On September 23, I wrote about plans to attend my 45th high school reunion. I had doubts I’d made the right decision, but my husband and I went this past weekend. I’ll be stopping by Sonic tonight for an order of crow with a side of fries.
Bryan and I decided to play tourist in San Antonio, my home until 1980. We checked into the Country Inn, a very nice mo/ho/tel a stone’s throw from the site of Saturday’s soiree. Then we went for dinner at Adelante, a surprisingly Austinesque, healthy(er) Tex-Mex restaurant near my old high school. Their lard-free policy helps lighten the cuisine, and the menu offers vegetarian and vegan delights, as well as real-deal-just-lighter favorites. After vegetarian enchiladas and tamales, we went back to the hotel feeling self-righteous and light on our feet.
I grew up in San Antonio, but for once I was grateful for the GPS’s whiney instructions. It’s been a long time since I could navigate the city on autopilot. We headed downtown, bound for El Mercado to shop Mexico without going there. It took some effort to figure out where to park, but after a few false starts we found a place. Enjoying one of San Antonio’s annual Five Days of Perfect Weather, we walked the couple of blocks to the market. We shopped for treasures unfindable just 90 miles to the north and ate lunch at Mi Tierra. Undoing all the benefits of the previous night’s supper, we pigged out on the delicious-but-deadly version of Tex-Mex.
Fast forward a few hours, after a little rest and a lot of primping, and it was time for my reunion. Checking in and getting a nametag with my full name, Janet Wheeler Kilgore, complete with a black-and-white senior photo of a girl with pretty eyes and an improbable bubble of very dark hair, I was unsure of myself, making mental notes of all the exits. Taking a deep breath, I stepped into a lovely room full of old people. Not that I expected to see the place full of teenagers, but when time-travelling into your past, shouldn’t people at least look familiar? Obviously, my time machine needs a tune-up. The nametags helped tremendously, but even with glasses, by the time I got close enough to read them, I felt obligated to say something, like, “Nice tie!” or “You really need to get that heart murmur looked at!”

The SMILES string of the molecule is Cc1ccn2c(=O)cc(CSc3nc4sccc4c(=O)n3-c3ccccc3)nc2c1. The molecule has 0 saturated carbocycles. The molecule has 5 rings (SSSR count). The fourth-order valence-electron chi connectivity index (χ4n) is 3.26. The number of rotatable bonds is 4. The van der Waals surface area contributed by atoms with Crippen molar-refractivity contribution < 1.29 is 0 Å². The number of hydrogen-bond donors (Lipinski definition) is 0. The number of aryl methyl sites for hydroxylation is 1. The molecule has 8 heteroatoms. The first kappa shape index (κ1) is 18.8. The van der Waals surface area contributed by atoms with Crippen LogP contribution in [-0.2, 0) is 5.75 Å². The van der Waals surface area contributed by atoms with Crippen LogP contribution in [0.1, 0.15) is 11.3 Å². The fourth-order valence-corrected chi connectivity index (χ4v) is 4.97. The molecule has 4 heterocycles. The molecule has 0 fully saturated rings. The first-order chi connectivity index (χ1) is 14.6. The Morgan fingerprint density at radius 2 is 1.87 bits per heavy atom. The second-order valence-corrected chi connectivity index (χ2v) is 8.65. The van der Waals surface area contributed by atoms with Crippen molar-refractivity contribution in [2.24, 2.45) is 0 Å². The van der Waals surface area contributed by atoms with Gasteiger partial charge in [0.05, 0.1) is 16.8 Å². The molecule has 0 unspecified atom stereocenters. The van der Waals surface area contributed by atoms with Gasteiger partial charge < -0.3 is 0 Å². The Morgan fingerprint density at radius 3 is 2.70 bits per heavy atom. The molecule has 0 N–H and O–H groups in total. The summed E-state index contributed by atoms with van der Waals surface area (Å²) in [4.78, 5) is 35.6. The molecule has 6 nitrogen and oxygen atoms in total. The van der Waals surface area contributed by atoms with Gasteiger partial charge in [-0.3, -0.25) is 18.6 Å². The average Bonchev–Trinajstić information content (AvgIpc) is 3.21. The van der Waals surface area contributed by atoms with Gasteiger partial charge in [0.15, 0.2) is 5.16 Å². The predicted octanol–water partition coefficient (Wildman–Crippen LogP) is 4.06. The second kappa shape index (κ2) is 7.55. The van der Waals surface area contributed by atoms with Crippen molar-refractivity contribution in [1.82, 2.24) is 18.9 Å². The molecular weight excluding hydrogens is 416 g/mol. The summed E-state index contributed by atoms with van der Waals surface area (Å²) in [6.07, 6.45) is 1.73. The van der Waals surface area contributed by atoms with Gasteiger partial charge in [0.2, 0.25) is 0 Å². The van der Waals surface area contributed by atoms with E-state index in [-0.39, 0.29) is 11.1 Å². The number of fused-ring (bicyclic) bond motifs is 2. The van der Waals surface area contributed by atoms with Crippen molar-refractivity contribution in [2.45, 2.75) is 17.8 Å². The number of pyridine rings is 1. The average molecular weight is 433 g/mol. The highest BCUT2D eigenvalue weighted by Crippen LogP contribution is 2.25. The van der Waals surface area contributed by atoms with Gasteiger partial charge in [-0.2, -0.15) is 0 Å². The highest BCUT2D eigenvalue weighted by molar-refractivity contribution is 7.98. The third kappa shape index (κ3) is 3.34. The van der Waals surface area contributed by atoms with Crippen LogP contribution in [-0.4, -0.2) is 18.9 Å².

People seemed genuinely glad to see me, and I really enjoyed seeing them and catching up. I’d thought of most of them over the years, wondering what became of them. Somewhere between our teens and dotage, I guess we’ve all learned a thing or two. I spent the evening saying, “Hi, I’m Janet Wheeler,” a sentence I hadn’t uttered since my first marriage and name-change in 1971. Questions from our younger days (“Are you going to Prom?” “Is the punch spiked?”) were replaced by, “Do you have grandchildren?” and, of course, “Do you know where the restrooms are?”
I stopped in my tracks at the list of 45 classmates who have passed on. That was definitely the epiphany of the evening for me. My husband was terrific, mingling with ease in a room full of total strangers. He said he enjoyed hearing stories about a time in my life he hadn’t shared, and recalling names and faces was all on me, another plus.
So, I was wrong about my reunion. My memories of high school now have a different quality—lighter, softer, sweeter. I’m so glad I went, and assuming the Mayans were wrong, I’m even looking forward to the next one—the 50th. Groan.